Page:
With hundreds of Delta Air Lines flights recently grounded in the wake of a power outage, companies of all sizes started taking a hard look at their own IT operations. At the top of the list? An assessment of disaster recovery plans.
More than likely, the overall damage to Delta has yet to be assessed. According to the Wall Street Journal, the carrier not only is facing millions of dollars in lost revenue, it is suffering a major blow to its brand reputation as one of the nation’s leading international airlines.
Companies the size of Delta will survive. Organizations any smaller are not as likely to quickly get back on course after a significant setback. That’s why a solid disaster recovery plan is an essential component of IT operations and planning.
Here are several steps in ensuring that your company is implementing a disaster recovery strategy that will minimize your risks of shutting down in the wake of a natural disaster, a power outage or other event.
Analyze and categorize data. An assessment of your critical data – and non-critical data - can help you determine how to prioritize when setting up a disaster recovery strategy. This is an essential step, as it allows you to establish a foundation for how you will move forward. Talk to key people throughout the company about what data is considered essential to return to a normal schedule as soon as possible. Data and applications that are not required for several weeks can be handled with less urgency.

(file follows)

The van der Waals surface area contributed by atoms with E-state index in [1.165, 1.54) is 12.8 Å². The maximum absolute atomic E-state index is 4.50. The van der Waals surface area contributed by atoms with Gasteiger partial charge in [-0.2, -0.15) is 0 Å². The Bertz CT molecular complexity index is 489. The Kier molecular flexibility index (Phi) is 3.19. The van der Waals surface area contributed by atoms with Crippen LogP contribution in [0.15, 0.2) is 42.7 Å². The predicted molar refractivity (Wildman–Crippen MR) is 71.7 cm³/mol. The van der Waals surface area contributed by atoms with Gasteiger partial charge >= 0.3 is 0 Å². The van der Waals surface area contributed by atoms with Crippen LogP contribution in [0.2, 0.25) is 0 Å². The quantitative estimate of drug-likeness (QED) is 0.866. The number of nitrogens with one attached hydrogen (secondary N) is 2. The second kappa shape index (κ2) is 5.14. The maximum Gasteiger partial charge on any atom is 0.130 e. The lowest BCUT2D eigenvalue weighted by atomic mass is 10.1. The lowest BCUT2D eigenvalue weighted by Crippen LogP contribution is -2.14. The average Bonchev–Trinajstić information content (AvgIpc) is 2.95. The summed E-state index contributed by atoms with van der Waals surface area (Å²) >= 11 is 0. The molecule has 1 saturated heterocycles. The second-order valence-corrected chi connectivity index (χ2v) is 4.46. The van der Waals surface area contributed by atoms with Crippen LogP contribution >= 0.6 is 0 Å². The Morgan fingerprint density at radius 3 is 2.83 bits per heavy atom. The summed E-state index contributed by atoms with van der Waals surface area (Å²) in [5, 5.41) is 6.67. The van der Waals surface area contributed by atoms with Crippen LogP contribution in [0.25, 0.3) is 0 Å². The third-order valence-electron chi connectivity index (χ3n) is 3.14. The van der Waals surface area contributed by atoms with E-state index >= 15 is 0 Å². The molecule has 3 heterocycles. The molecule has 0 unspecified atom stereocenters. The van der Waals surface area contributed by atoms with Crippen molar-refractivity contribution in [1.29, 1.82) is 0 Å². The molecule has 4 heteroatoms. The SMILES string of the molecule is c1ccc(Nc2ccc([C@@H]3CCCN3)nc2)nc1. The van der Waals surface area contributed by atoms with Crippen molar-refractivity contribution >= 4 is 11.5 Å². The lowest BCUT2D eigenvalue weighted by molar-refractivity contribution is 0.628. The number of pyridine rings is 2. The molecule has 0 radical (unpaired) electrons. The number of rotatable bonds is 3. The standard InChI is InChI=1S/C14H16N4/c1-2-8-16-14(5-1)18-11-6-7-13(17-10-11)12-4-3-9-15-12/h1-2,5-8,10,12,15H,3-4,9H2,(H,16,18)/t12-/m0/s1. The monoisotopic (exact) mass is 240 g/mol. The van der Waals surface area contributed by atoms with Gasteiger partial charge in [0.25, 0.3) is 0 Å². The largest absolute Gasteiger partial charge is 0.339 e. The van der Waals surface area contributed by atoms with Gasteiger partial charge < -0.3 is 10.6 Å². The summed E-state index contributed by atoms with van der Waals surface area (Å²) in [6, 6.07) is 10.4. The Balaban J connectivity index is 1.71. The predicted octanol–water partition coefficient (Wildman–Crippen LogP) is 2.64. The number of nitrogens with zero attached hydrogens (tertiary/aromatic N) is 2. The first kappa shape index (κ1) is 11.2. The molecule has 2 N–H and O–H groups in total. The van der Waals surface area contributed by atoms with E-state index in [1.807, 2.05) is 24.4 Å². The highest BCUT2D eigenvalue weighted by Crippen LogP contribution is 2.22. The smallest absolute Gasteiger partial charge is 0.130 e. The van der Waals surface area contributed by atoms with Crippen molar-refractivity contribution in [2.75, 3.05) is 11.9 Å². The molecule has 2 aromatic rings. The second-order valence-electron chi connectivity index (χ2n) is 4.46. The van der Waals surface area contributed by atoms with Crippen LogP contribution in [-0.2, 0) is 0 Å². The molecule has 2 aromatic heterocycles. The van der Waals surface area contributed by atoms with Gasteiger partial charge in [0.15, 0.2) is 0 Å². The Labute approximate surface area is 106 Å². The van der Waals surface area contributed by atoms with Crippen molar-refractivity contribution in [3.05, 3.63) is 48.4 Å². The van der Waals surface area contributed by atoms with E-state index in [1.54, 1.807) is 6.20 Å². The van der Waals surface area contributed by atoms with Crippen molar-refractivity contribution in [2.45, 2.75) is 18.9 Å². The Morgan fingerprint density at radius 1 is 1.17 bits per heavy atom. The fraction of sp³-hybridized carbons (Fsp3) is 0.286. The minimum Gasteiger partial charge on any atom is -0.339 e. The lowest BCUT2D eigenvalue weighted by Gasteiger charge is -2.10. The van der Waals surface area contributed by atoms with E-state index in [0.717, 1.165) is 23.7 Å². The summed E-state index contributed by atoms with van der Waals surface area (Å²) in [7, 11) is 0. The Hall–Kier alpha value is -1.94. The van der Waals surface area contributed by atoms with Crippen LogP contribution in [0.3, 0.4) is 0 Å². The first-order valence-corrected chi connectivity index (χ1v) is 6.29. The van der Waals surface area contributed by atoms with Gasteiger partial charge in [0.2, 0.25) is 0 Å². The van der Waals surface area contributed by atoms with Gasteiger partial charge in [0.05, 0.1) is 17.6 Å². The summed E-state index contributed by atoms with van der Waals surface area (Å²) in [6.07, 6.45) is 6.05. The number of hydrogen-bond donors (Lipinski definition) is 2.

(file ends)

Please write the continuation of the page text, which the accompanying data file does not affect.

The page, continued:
Back up data and establish redundancy. In addition to back up data on a regular basis, the IT team should also seek expedient redundancy by investing in a data center in another location or by outsourcing to a colocation facility. Many companies are also investing in a cloud backup system.
Appoint a team to regularly oversee the disaster recovery plan. With a disaster recovery plan, it’s important to regularly assess the company’s changing needs and demands, as well as the reliability of the disaster recovery plan.